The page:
ISIS is a poor state, but a fairly rich organization. It was enough to do damage. Looting is not something that you make billions of dollars from; it's not at that scale. But it’s tens of millions of dollars. It's not that much different from how the Taliban did it, except ISIS is more organized. We also know that a lot of looting is taking place in areas of Syria, for instance, that are controlled by various [other] factions. So it's not something that’s specific to ISIS.

GJ: What can we expect for the post-Islamic State period in the Middle East? 

Altaweel: ISIS is largely defeated in the Middle East in terms of as a state entity, but looting will certainly continue. We've seen looting in many conflict areas like in Cambodia during Khmer Rouge, or in Africa or South America during their civil wars.

It is driven by conflict and poverty, so as long as you have both or just one, you’ll have this because it's a simple source of revenue, especially in areas where there’s no other sources of revenue.

In a sense, there’s no other option for people there. Anyone will loot, because what else are they going to do? Once you get stability in the region and reconstruction of the economy, then it should diminish much more.  People don't want to loot; they do it because there is no other option. 

Recovered antiquities are displayed at the Iraqi National Museum in Baghdad in 2015 (AP Photo/Khalid Mohammed).

GJ: What are some of the new markets for looted antiquities?

Altaweel: There are some museums that are [being] built up in the Gulf, for instance, which always makes one wonder if they are likely to buy illegal antiquities. 

People like collectors also buy antiquities because they are investments, ultimately, just like art. Antiquities and arts are among the safest forms of investment. Unlike gold, they don't fluctuate in price as much and tend to not lose value ever. It's not necessarily the rich, you see things old on eBay, sometimes for hundreds or thousands of dollars, where an average person can buy.

GJ: How effective are international and country-specific laws at preventing looting?

Altaweel: There are lots of different regulations around the world, which creates chaos. There are international guidelines and rules, which are not necessarily ratified by every country. Most countries in the West allow some form of antiquities to be sold. Some countries classify certain kinds of antiquities as not sellable.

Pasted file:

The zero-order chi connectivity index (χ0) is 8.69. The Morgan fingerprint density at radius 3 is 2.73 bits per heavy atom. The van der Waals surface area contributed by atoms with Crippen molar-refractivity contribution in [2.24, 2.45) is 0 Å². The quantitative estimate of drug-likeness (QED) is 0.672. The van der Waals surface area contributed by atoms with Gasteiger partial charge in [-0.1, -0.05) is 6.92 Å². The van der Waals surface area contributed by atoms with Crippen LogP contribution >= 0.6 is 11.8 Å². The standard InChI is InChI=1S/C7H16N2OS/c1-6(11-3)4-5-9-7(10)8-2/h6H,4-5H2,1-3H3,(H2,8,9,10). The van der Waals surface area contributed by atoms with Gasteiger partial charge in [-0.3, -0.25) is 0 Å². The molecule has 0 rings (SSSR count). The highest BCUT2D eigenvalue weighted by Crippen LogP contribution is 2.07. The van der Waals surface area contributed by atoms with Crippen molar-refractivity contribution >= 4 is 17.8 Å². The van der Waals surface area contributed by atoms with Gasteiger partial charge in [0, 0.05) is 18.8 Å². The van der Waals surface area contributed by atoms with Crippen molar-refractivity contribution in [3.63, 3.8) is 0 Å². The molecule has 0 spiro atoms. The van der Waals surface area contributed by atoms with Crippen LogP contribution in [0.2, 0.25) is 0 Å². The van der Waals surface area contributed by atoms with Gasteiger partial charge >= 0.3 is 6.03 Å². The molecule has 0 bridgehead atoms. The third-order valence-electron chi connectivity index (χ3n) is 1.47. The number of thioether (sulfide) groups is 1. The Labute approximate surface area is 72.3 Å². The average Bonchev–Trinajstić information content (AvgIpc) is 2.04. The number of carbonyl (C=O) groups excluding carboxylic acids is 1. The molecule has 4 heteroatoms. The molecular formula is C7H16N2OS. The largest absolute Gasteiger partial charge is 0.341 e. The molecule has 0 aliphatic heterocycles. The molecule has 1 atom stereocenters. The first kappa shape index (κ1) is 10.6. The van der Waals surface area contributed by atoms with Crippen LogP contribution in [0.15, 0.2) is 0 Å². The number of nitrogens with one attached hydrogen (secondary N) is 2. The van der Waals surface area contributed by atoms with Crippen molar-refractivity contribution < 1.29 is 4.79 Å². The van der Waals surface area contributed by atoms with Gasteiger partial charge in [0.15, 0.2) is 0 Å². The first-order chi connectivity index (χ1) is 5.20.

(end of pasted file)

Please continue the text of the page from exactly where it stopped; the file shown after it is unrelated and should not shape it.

A country like Syria, for instance, should have its laws applied if an object is stolen. So if you steal something from one country and go to another, [origin] countries like Syria should have access to things like Interpol, Europol or those [international] agencies to retrieve things that have been looted. 

Of course that doesn't always work so well because there is conflict and international interests. For example, the Syrian government is not terribly friendly with too many Western countries, so what they want may not be followed. But in Iraq's case, since they are more Western-friendly, they're more likely to get cooperation.

GJ: Why is this  problem important?

Altaweel: [People] don't realize how important these artifacts are in terms of explaining our heritage, our collective global heritage. The countries that are affected primarily by ISIS are also the countries that were foundational to a lot of institutions that we’ve inherited. Everything from our forms of government to the ideas of building cities and laws. In a sense, we’re self-destroying our heritage.

It's a sort of twisted irony of using the present to destroy the past, which means we wipe out how we got to the present. It's not just a bunch of trinkets just sitting around, there is knowledge being lost. We’re all curious about how we got here.

Monitoring press freedom and international affairs from Mid-Missouri Public Radio and the Missouri School of Journalism.